New panoramic train photos

People like panoramic photos. They say this is because the human eyes are oriented horizontally, which results in stereoscopic evolutionary trait. Every living animal on our planet has eyes that are oriented horizontally, which allows them (and us) to see much more of our surroundings. And if we were the hunter, or the hunted, then having the ability to see much more of our surroundings meant we were much more apt to live longer. If eyes were stacked one on top of another vertically we would likely have far greater depth perception, but it also provides a very narrow field of vision.

When televisions became popular, they incorporated a 4:3 (or four-by-three) aspect ratio...for every three inches high, the field of view on the television was 4 inches wide. But then Hollywood and TV studios found out that when they broadcast a movie on TV too much of the scene was cut off on each side. So when the new HDTV standards for TVs was created, a 16:9 (or sixteen-by-nine) aspect ratio was adopted. Computer monitors soon followed suit. Still, some of what a director of a film intended you to see was still lost, because most films were filmed in a 21:9 (or twenty-one-by-nine) aspect ratio. That's why you are starting to see some new televisions and computer monitors come onto the market using the 21:9 aspect ratio. Are you confused yet?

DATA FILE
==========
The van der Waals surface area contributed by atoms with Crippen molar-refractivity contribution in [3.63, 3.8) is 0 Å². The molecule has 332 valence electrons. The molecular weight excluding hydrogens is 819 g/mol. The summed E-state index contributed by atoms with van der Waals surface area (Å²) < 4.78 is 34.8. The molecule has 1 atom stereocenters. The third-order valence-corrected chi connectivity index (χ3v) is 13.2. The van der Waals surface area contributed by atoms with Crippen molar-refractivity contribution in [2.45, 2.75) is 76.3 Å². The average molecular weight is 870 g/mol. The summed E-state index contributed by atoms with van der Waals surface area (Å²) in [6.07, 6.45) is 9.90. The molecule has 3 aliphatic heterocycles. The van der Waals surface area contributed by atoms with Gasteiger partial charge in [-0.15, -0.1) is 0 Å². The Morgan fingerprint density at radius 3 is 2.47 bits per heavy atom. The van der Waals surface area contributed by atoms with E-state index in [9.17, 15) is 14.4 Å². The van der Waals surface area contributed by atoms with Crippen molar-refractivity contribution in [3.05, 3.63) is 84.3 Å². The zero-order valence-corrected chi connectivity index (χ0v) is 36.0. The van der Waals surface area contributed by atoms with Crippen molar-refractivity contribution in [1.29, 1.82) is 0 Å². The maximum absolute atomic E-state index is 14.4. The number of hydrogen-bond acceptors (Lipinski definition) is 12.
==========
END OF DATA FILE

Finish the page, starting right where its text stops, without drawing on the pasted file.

Some cameras shoot in a 4:3 aspect ratio. These are called "four thirds" cameras. The old 35mm film cameras, which became very popular, and the digital SLR cameras that followed in the last 15 years adopted a 3:2 (or three-by-two) aspect ratio. All of my cameras shoot in a 3:2 aspect ratio. And I have forced myself over the years to shoot using this aspect ratio when making Montana photos because I wanted to take advantage of every pixel just in case it ever needed to be cropped vertically, for example. I tended not to play with panoramic scenes, just because most of my customers (magazines, newspapers, ad agencies, companies) all preferred images with a 3:2 aspect ratio. But, when it comes to fine art prints, many people are drawn to panoramic photos. That's why you will see some more panoramic photos in the coming months coming from me and my camera.

Below are two examples of my latest panoramic photos. They are photos of a train, a subject that lends itself well to panoramic scenes for obvious reasons. They are now available to buy in my print store. Click on the images below for more details.

A BNSF train hauls oil from the Bakken oil fields to the west coast to be refined. → Buy a Print

The 11:15 a.m. train from BNSF chugs on through snow on its way to its destination. → Buy a Print